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SWEET AUBURN I loveliest village of the plain,
Where health and plenty cheer the labouring Where smiling spring its earliest visit paid, And parting summer's lingering blooms delay'd : Dear lovely bowers of innocence and ease, Seats of my youth, when every sport could please, How often have I loiter'd o'er thy green, Where humble happiness endear'd each scene ! How often have I paus’d on every charm, The shelter'd cote, the cultivated farm, The never-failing brook, the busy mill, The decent church that topt the neighbouring hill ; The hawthorn bush, with seats beneath the shade, For talking age and whispering lovers made : How often have I blest the coming day, When toil remitting lent its turn to play, And all the village train, from labour free, Led up their sports beneath the spreading tree ; While many a pastime circled in the shade, The young contending as the old survey'd ; And many a gambol frolic'd o'er the groand, And sleights of art, and feats of strength went round; And still, as each repeated pleasure tir’d, Succeeding sports the mirthful band inspir'd; The dancing pair that simply sought renown By holding out to tire each other down ; The swain mistrustless of his smutted face, While secret laughter titter'd round the place ;
The bashful virgin's side-long looks of love,
The matron's glance that would those looks reprove-
These were thy charms, sweet village ! sports like
With sweet succession, taught e’en toil to please :
These round thy bowers their cheerful influence shed,
These were thy charms—but all these charms are
Sweet smiling village, loveliest of the lawn,
Thy sports are fed, and all thy charms withdrawn ;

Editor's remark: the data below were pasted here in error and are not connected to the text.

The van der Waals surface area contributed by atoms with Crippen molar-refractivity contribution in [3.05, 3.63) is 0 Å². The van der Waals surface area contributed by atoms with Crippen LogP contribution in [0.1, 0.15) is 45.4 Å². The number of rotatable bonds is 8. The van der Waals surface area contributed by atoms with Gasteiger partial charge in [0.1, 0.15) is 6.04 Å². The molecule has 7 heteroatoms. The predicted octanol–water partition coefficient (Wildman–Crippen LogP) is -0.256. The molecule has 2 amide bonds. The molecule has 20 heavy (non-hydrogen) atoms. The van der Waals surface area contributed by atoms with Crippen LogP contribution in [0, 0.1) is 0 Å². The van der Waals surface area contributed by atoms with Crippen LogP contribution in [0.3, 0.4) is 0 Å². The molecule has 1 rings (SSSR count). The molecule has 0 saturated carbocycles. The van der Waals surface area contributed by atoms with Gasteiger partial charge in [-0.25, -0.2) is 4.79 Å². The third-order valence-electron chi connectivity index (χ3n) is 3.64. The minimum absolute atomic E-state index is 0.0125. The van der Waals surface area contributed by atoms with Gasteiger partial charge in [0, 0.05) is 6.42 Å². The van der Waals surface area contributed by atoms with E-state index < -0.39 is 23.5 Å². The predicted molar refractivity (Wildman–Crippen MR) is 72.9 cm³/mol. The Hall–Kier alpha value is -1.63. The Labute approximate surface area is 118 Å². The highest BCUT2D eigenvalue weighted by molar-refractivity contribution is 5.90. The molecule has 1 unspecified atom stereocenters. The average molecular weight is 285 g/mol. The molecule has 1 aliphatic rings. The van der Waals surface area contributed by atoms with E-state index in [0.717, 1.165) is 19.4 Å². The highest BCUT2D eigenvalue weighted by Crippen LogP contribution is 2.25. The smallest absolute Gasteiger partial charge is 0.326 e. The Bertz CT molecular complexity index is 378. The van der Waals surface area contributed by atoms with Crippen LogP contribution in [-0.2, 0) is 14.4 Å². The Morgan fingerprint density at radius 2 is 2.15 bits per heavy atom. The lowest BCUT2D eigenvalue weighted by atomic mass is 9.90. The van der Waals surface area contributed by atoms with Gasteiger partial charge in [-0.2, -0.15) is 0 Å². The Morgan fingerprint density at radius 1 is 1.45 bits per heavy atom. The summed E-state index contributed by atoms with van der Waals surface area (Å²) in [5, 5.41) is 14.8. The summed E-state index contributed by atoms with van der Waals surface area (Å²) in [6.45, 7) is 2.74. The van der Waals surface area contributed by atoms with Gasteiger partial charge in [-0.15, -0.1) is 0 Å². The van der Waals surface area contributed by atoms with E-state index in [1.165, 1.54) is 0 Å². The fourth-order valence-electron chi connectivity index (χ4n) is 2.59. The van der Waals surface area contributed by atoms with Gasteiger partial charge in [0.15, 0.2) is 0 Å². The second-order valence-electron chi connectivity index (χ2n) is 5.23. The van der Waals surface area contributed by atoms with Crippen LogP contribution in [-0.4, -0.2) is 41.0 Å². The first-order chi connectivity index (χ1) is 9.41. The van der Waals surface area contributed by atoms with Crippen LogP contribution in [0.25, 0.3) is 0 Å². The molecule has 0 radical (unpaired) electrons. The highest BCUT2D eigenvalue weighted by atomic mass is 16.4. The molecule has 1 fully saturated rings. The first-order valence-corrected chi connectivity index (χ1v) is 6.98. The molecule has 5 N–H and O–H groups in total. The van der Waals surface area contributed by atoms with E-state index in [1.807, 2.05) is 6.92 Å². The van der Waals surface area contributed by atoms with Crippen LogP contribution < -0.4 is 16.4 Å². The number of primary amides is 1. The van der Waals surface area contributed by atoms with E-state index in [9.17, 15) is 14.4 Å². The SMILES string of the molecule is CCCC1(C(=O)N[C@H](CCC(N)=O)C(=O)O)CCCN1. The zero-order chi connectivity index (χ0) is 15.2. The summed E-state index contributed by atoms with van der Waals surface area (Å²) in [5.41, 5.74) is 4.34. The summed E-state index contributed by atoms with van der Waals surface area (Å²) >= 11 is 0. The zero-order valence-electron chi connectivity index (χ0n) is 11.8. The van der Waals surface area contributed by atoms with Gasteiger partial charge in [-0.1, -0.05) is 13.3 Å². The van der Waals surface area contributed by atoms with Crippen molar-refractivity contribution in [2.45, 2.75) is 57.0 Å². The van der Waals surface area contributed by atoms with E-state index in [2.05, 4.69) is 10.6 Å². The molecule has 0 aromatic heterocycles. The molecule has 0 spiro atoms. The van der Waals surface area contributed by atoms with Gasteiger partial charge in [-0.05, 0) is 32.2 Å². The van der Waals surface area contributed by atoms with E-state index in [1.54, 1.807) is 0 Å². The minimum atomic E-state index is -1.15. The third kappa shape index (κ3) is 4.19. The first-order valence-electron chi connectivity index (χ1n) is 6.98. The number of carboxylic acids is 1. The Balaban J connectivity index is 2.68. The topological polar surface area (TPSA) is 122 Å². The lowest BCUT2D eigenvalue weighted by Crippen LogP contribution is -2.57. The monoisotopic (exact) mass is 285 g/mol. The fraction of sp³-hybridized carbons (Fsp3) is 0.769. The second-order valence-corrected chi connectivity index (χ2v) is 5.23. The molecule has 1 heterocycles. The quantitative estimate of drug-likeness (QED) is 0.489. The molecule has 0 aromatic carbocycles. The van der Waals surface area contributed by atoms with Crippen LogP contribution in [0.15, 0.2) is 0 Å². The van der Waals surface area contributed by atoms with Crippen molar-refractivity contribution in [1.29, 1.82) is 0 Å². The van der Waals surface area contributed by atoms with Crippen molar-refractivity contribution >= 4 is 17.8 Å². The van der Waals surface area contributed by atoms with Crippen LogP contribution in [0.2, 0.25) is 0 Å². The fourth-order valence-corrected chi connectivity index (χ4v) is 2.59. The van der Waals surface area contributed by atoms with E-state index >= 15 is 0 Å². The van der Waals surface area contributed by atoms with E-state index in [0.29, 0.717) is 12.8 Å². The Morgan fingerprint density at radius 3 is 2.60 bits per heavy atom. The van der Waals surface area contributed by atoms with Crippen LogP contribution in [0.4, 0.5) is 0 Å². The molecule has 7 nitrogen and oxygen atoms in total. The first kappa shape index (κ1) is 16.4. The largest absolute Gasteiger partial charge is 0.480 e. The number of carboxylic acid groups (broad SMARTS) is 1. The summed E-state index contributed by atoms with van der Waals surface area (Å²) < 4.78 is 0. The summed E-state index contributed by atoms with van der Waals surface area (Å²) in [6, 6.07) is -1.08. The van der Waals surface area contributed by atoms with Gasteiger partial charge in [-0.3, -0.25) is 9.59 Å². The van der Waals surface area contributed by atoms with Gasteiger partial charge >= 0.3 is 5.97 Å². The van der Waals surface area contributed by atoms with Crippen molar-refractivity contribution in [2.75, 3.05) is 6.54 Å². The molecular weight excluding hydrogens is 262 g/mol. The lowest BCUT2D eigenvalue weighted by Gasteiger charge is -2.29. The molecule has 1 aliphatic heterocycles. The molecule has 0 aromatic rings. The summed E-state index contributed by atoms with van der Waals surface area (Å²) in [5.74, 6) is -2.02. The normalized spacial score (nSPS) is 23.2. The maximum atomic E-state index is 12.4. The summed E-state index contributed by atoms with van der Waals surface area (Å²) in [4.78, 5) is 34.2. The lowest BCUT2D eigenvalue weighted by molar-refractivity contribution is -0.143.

Amidst thy bowers the tyrant's hand is seen,
And desolation saddens all thy green :
One only master grasps the whole domain,
And half a tillage stints thy smiling plain.
No more thy glassy brook reflects the day,
But, choak'd with sedges, works its weedy way :
Along thy glades, a solitary guest,
The hollow-sounding bittern guards its nest ;
Amidst thy desert walks the lapwing flies,
And tires iheir echoes with unvaried cries :
Sunk are thy bowers in shapeless ruin all,
And the long grass o'ertops the mould’ring wall,
And trembling, shrinking from the spoiler's hand,
Far, far away thy children leave the land.
ul fares the land, to hast’ning ills a prey,
Where wealth accumulates, and men decay.
Princes and lords may flourish, or may fade ;
A breath can make themi, as a breath has made :
But a bold peasa fry, their country's pride,
When once destroy’d, can never be supply'd.
A time there was, ere England's griefs began,
When every rood of ground maintain’d its man;
For him light Labour spread her wholesoine store,
Just gave what life requir'd, but gave no more ;
His best companions, innocence and health ;
And his best riches, ignorance of wealth.
But times are alter'd : trade's unfeeling train Usurp the land, and dispossess the swain.
Along the lawn, where scatter'd hamlets rose,
Unwieldy wealth and cumbrous pomp repose ;
And every want to luxury ally'd,
And every pang that folly pays to pride.
Those gentle hours that plenty bade to bloom,
Those calm desires that ask'd but little room,
Those healthful sports that grac'd the peaceful scene,
Lird in each look, and brighten'd all the green ;
These, far departing, seek a kinder shore,
And rural mirth and manners are no more.
Sweet AUBURN ! parent of the blissful hour,
Thy glades forlorn confess the tyrant's pow'r.
Here, as I take my solitary rounds,
Amidst thy tangling walks, and ruin'd grounds ;
And, many a year elaps’d, return to view
Where once the cottage stood, the hawthorn grew ;
Here, as with doubtful, pensive steps I range,
Trace every scene and wonder at the change,
Remembrance wakes with all her busy train,
Swells at my breast, and turns the past to pain.